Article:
Despite our constitutional guarantees of such absolute rights as "life, liberty, and the pursuit of happiness," there are always pressures from certain segments of our society to limit personal freedom, to lessen self-government, to deny equality to all citizens. The civil libertariana person who believes that the Constitution is worth preserving and is willing to fight for the ideals it expressesis active on a multitude of fronts today: freedom of speech and press, censorship, religion, police power, civil rights, democracy within unions, the right of privacy, academic freedom.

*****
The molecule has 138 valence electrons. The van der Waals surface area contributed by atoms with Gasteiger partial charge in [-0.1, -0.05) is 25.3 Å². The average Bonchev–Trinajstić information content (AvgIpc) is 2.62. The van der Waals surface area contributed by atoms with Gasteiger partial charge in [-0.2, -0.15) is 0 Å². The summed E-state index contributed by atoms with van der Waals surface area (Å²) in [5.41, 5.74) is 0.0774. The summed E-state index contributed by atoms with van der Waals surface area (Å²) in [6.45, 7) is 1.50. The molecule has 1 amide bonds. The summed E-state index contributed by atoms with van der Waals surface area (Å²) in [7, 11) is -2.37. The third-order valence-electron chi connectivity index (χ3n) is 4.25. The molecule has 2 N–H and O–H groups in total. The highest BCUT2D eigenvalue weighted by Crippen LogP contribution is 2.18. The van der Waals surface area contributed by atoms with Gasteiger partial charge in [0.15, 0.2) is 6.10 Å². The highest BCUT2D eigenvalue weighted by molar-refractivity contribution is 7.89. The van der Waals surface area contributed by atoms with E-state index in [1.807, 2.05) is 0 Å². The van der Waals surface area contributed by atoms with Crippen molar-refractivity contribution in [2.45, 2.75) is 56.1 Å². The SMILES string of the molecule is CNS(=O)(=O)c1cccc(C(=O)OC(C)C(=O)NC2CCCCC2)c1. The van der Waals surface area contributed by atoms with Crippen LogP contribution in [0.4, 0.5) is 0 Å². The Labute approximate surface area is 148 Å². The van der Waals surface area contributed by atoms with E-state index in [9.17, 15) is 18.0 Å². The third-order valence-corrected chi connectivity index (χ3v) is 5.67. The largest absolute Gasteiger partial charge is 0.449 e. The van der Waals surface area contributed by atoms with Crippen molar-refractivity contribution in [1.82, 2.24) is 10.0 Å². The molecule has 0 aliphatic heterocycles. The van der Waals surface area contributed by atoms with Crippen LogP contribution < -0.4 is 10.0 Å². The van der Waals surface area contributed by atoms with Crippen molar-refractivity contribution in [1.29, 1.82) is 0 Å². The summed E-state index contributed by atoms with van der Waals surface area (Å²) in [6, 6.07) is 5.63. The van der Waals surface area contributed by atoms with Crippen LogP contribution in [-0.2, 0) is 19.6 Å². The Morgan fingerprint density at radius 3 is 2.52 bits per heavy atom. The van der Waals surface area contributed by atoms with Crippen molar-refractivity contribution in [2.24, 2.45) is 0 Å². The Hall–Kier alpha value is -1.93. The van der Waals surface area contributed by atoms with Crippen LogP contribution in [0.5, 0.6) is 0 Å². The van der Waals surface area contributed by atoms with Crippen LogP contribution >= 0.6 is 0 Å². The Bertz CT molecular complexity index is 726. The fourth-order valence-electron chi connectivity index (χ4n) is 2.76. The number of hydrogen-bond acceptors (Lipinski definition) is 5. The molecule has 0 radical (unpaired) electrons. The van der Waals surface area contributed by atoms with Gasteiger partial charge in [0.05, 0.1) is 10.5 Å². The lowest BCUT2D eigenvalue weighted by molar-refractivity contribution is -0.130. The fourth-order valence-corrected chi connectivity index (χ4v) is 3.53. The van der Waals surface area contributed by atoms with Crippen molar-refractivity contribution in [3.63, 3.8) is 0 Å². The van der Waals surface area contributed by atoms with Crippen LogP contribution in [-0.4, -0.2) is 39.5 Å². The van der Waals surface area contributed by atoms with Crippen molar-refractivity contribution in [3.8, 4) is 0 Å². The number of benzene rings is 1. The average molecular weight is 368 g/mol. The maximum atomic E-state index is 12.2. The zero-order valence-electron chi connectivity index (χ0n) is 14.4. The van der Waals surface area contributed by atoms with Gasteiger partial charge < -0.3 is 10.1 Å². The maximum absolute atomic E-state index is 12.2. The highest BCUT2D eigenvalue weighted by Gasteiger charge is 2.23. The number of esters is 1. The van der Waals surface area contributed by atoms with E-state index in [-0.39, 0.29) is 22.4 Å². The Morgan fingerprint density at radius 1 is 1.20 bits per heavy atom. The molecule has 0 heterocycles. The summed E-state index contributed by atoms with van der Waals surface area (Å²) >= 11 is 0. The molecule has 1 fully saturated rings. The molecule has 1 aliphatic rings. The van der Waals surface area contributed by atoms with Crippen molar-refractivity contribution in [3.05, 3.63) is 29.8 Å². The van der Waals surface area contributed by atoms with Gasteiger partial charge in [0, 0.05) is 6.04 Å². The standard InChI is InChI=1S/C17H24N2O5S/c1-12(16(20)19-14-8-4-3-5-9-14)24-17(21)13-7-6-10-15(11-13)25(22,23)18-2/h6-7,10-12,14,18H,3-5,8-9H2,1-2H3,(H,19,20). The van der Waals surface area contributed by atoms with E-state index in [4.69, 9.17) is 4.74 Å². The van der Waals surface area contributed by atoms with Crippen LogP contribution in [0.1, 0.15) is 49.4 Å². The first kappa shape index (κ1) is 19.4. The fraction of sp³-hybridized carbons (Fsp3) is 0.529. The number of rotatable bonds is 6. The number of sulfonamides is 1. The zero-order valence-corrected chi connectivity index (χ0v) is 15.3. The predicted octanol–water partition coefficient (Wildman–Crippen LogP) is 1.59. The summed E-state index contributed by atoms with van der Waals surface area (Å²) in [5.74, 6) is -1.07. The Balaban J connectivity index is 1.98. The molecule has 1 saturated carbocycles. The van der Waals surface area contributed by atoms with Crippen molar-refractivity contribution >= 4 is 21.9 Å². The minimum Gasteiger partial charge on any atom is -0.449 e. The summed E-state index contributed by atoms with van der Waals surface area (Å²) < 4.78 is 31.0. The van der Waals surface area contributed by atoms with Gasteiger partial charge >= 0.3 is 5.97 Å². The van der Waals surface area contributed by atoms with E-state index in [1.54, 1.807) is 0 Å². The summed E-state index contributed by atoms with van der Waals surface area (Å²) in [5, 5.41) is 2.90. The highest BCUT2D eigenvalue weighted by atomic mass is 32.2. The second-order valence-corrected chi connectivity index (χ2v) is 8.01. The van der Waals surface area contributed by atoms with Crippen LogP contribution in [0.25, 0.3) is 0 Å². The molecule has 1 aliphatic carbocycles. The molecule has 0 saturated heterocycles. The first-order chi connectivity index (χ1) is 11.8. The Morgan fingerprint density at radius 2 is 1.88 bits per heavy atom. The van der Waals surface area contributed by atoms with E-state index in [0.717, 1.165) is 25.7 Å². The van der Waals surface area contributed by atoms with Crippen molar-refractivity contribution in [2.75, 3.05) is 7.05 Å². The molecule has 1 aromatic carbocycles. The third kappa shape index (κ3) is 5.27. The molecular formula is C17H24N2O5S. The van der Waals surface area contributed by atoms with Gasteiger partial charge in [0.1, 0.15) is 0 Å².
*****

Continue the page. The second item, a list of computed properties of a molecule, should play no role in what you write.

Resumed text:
This book deals with some of the major concerns of civil liberties today. It is not an attempt to make headlines or interpret the headlines; its eight chapters provide background information and lend perspective. The essays, written by men and women who have been active in the American Civil Liberties Union, range widely in theme. Elmer Rice, for example, writes about the stranglehold of censorship.; Michael Harrington examines the problems of democracy within unions; Walter Millis discusses the legacy of the cold war. The opinions they express are their own, and if their perspectives happen to coincide with official policy of the ACLU it is because these authors in many cases helped shape those policies.